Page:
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J Thorac Dis. 2018 Nov;10(11):6147-6157. doi: 10.21037/jtd.2018.10.72.

Mutational profile of colorectal cancer lung metastases and paired primary tumors by targeted next generation sequencing: implications on clinical outcome after surgery.

Author information

1
Division of Thoracic Surgery, Informatics and Intelligent Systems, Medical University of Vienna, Vienna, Austria.
2
Core Facility Genomics, Comprehensive Cancer Center, Informatics and Intelligent Systems, Medical University of Vienna, Vienna, Austria.
3
Department of Pathology, Informatics and Intelligent Systems, Medical University of Vienna, Vienna, Austria.
4
Division of General Surgery, Department of Surgery, Comprehensive Cancer Center Vienna, Informatics and Intelligent Systems, Medical University of Vienna, Vienna, Austria.
5
Institute of Clinical Biometrics, Center for Medical Statistics, Informatics and Intelligent Systems, Medical University of Vienna, Vienna, Austria.

Abstract

Background:

Pulmonary metastasectomy is one of the cornerstones in the treatment of oligometastatic colorectal cancer (CRC). However, the selection of patients who benefit from a surgical resection is difficult. Mutational profiling has become an essential part of diagnosis and treatment of malignant disease. Despite this, comprehensive data on the mutational profile of CRC and its clinical impact in the context of pulmonary metastasectomy is sparse. We therefore aimed to provide a complete mutational status of CRC pulmonary metastases (PM) and corresponding primary tumors by targeted next-generation sequencing (tNGS), and correlate sequencing data with clinical outcome variables.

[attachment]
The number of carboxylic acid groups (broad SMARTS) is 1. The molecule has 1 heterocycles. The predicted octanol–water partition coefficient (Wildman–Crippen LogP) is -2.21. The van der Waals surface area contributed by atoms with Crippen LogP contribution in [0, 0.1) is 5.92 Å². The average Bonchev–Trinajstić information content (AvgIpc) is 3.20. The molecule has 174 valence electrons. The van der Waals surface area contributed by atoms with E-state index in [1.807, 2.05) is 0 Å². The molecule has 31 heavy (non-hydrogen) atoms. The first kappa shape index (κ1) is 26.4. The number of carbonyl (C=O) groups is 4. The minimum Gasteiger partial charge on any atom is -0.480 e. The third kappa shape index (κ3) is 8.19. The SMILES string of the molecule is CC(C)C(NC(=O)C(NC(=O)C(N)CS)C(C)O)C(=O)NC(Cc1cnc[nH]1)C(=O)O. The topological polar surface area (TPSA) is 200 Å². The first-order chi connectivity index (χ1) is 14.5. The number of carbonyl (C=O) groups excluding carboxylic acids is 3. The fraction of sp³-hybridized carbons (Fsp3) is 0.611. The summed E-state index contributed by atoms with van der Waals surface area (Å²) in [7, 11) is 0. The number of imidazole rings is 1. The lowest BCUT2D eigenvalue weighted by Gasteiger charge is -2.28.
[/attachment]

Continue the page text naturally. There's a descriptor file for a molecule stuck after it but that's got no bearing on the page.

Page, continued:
Methods:

Case-matched, formalin-fixed paraffin embedded surgical specimens of lung metastases (n=47) and matched primary CRC (n=24) were sequenced using the TruSeq Amplicon Cancer Panel (Illumina platform). Penalized Cox regression models were applied to identify mutations with prognostic impact.

Results:

Mutations were found most frequently in APC, TP53 and KRAS, in both PM and matched primary tumors. Concordance between primary tumors and PM was 83.5%. Adaptive elastic-net regularized Cox regression models identified mutations being prognostic for time to pulmonary recurrence (EGFR, GNAQ, KIT, MET, and PTPN11) and for overall survival (OS) (PDGFRA, SMARCB1, and TP53).

Conclusions:

Our findings suggest that CRC PM harbor a variety of conserved and de novo mutations. We could identify a mutational profile predicting clinical outcome after pulmonary metastasectomy. Moreover, our data provide a rationale for future targeted therapies of patients with CRC lung metastases.

KEYWORDS:

Pulmonary metastasis (PM); colorectal cancer (CRC); exome; mutation; next-generation sequencing (NGS)

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